New Delhi: South African fast bowler Dale Steyn is hoping to make a triumphant farewell to one-day international cricket at the 2019 World Cup by delivering the trophy to the Proteas for the first time.
Steyn, who will turn 36 three days before South Africa’s World Cup opening match against England on 30 May next year, has spent most of the past three years struggling to overcome an assortment of injuries. But he believes his experience could be valuable in England. He is not part of South Africa’s squad for a three-match one-day series in Sri Lanka but aims to force his way back into contention during his country’s home season, which includes one-day series against Zimbabwe, Pakistan and Sri Lanka.
Steyn has played 116 ODIs for his country but cannot see a future for himself past the format’s flagship competition next summer.
“I will be trying to get to that World Cup (in England). But after the World Cup, I don’t see myself playing white-ball cricket for South Africa. By the time the next World Cup comes, I will be 40,” said the seamer during an event organised by Go Pro.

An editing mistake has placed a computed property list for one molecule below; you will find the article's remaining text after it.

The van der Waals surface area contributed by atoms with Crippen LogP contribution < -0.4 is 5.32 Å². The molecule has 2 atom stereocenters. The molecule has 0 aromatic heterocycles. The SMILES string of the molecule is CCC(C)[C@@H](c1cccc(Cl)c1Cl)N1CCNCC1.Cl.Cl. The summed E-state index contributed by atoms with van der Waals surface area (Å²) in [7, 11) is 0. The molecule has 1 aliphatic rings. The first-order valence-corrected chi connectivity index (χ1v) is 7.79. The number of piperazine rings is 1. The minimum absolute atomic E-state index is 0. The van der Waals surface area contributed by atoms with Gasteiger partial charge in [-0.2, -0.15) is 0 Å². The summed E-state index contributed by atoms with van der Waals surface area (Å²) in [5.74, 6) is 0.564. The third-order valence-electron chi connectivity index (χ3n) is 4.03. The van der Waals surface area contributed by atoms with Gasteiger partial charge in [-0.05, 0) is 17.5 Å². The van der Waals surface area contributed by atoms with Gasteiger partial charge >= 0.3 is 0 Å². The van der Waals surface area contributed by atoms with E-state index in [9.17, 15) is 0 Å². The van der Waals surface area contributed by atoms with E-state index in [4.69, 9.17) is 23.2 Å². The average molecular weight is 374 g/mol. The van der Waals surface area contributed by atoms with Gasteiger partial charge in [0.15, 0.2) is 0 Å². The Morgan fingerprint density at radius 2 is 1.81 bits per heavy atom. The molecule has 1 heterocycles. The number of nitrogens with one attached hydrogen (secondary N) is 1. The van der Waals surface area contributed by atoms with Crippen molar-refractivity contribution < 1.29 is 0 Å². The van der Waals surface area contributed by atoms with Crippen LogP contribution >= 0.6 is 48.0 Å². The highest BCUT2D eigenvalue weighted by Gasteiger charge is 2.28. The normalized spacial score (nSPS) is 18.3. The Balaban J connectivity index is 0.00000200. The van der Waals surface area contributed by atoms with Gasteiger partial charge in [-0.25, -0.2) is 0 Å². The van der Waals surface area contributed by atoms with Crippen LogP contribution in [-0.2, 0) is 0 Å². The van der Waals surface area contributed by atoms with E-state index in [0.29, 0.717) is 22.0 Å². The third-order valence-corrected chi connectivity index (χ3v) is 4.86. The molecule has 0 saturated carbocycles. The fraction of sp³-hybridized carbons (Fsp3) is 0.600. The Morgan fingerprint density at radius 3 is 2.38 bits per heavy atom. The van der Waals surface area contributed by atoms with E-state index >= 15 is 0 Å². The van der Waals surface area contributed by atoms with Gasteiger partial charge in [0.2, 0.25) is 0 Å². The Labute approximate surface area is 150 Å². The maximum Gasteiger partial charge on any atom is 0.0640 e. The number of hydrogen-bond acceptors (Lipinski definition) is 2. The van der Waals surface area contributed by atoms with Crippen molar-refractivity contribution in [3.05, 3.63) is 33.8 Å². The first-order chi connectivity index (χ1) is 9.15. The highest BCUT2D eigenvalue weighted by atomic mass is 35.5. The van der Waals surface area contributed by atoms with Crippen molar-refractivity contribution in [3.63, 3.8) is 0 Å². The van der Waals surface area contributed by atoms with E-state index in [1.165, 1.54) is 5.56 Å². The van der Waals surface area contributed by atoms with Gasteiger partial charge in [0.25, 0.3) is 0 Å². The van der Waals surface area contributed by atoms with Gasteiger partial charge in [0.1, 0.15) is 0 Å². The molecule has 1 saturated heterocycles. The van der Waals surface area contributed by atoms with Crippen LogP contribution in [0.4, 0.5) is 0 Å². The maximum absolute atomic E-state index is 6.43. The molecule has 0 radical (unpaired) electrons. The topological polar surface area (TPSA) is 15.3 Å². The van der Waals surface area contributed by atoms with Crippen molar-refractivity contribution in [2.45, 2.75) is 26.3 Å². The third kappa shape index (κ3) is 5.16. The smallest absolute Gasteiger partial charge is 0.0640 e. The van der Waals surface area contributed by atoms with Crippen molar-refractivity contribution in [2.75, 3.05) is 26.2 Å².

With 178 wickets to his name, Steyn is the nation’s seventh most prolific wicket-taker in ODIs, but hasn’t represented the Proteas in the format since 2016.
“If you look at the (SA) batting line-up, our top six have played 1,000 games, but the lower half – from Nos.8-11 who are currently playing – not even 150 games. You need to draw on experience,” reasoned the 35-year-old.
“I hope that will be my trump card when the selection comes to the World Cup. I may not necessarily play all the time. But I think my experience will help me just being there.”
On the topic of Test cricket, the quick spoke in an evergreen manner about the format, having come through two Tests against Sri Lanka without ailment. His 421 Test wickets is a joint-South African record.
“When it comes to Test cricket, I would like to play as long as possible. I have finally come out of a cloud of injuries. I broke my shoulder and in my first game on return (against India at Cape Town), I landed in a foothold. It was rotten luck.
“It’s quite difficult to come back from a broken shoulder, especially with your bowling arm. I feel that [the injury] is gone and now I am fit. I played two Test matches without an injury, bowled at a good pace and never went off the field because of niggles. It’s a big plus.”
Steyn will be hoping that fitness remains when South Africa travel to England for the 2019 Cricket World Cup.